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Cycle Smart: 8 Bike Safety Tips for Kids

Make sure their bike is the right size, find a helmet that fits properly and teach them the rules of the road

People biking, scootering and walking in a park

From car seats to seat belts, you do everything you can to keep your kids safe when they’re riding in your vehicle. But what about when they’re riding on their own?

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Summer is bike riding season, and it’s important to make sure your kids have the right gear, including a properly sized bike, a fitted helmet and a secure lock — and that they know how to use them the right way.

Pediatrician Maria Tang, MD, shares tips that will help both you and your children bike smart all season long.

1. Ride the right bike

Not all bikes are created equal … and they come in a variety of sizes. “Riding an oversized bike is dangerous for a child,” Dr. Tang warns.

A bike that’s too big is difficult for them to control, while riding a bike that’s too small is uncomfortable and cramped, which can be hard to steer. Both scenarios raise the risk of accidents.

“When you’re buying a bike for them, bring them with you so that they can try it out and be sure it’s properly fitted to their size,” Dr. Tang advises. “Have them test ride the bike to be sure it feels comfortable and easy for them to control.”

The best way to be sure the bike is size right for your child is to go to a bicycle shop or other store where knowledgeable employees can help you make your decision. But if you’re buying a bike secondhand, here are some things to look for:

  • Seat height: Your child should be able to sit on the bike’s seat with their feet flat on the ground. When they pedal, their legs should be almost fully extended at the bottom of the pedal stroke, with a slight bend in their knee.
  • Stand-over height: Ask your child to straddle the bar in the middle of the bike. There should be 1–2 inches of clearance between the bar and their inseam, and both of their feet should be flat on the ground.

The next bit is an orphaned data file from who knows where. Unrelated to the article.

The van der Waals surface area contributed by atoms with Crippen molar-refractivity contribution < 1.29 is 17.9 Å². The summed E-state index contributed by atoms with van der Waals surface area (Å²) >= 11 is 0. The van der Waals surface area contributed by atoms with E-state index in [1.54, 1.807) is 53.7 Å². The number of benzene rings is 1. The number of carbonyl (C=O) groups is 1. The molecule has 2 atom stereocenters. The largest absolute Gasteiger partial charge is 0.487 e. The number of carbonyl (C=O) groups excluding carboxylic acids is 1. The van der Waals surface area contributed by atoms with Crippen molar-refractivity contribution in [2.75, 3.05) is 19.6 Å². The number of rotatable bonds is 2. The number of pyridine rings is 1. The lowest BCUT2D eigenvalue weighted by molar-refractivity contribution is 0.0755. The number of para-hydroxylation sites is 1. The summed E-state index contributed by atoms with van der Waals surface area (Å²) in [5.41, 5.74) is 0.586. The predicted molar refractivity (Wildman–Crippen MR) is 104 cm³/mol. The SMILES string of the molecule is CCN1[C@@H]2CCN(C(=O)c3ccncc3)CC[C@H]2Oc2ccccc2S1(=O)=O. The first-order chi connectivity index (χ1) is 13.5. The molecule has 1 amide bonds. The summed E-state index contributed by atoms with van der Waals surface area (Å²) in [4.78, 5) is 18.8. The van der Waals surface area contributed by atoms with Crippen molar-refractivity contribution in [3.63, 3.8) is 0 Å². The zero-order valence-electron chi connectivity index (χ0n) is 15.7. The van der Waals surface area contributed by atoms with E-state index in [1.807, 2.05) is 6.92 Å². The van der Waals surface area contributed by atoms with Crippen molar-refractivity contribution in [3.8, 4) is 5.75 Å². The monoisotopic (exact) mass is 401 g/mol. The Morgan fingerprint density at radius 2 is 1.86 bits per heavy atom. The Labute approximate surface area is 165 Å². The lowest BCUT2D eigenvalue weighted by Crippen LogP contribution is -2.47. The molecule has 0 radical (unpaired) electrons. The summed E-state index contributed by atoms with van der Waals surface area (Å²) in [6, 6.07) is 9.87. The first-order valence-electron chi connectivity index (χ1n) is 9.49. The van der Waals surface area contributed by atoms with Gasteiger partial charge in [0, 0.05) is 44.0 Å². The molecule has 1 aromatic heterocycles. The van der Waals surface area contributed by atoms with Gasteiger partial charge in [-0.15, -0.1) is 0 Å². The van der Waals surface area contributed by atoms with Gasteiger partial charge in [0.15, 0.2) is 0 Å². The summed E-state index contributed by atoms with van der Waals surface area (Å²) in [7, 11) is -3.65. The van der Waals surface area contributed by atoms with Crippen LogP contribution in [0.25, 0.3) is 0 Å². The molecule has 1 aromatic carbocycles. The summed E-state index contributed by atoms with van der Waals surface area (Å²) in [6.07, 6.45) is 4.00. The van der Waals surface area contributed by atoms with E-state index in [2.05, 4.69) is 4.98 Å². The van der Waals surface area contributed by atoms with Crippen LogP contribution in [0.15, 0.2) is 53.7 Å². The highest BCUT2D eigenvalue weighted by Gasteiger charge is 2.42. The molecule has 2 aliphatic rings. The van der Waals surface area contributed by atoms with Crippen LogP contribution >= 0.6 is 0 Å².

• Handlebars: Your child should be able to comfortably reach the handlebars with a slight bend in their arms.

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If you’re getting your child’s bike out of the garage for another summer, first be sure it’s still the right size for them. Adjust the seat and handlebar height as needed, then inspect it for safety issues.

“Before your child takes it for a ride, check the bike’s brakes and tire pressure,” Dr. Tang says. “It will likely need air in the tires if it’s been in storage all winter.”

2. Practice bike helmet safety

Injuries can happen anywhere — even in the driveway. And if your kiddo is just riding around the cul-de-sac in front of your house, they need to be wearing a helmet.

And not just any helmet either. A properly fitted bike helmet should cover the forehead and be level on the head. To ensure that the strap is securely fastened, allow two fingers to fit between the strap and the chin.

“Wearing a properly fitted bike helmet is a must for any rider on any bike,” Dr. Tang reiterates. “Like wearing a seatbelt, putting on their helmet should be the first thing your child does before they get on their bike.”

The U.S. Department of Transportation Federal Highway Administration reports that every year, nearly 400,000 kids are treated in the emergency department for bicycle-related injuries — but that universal helmet use would prevent up to 45,000 each year.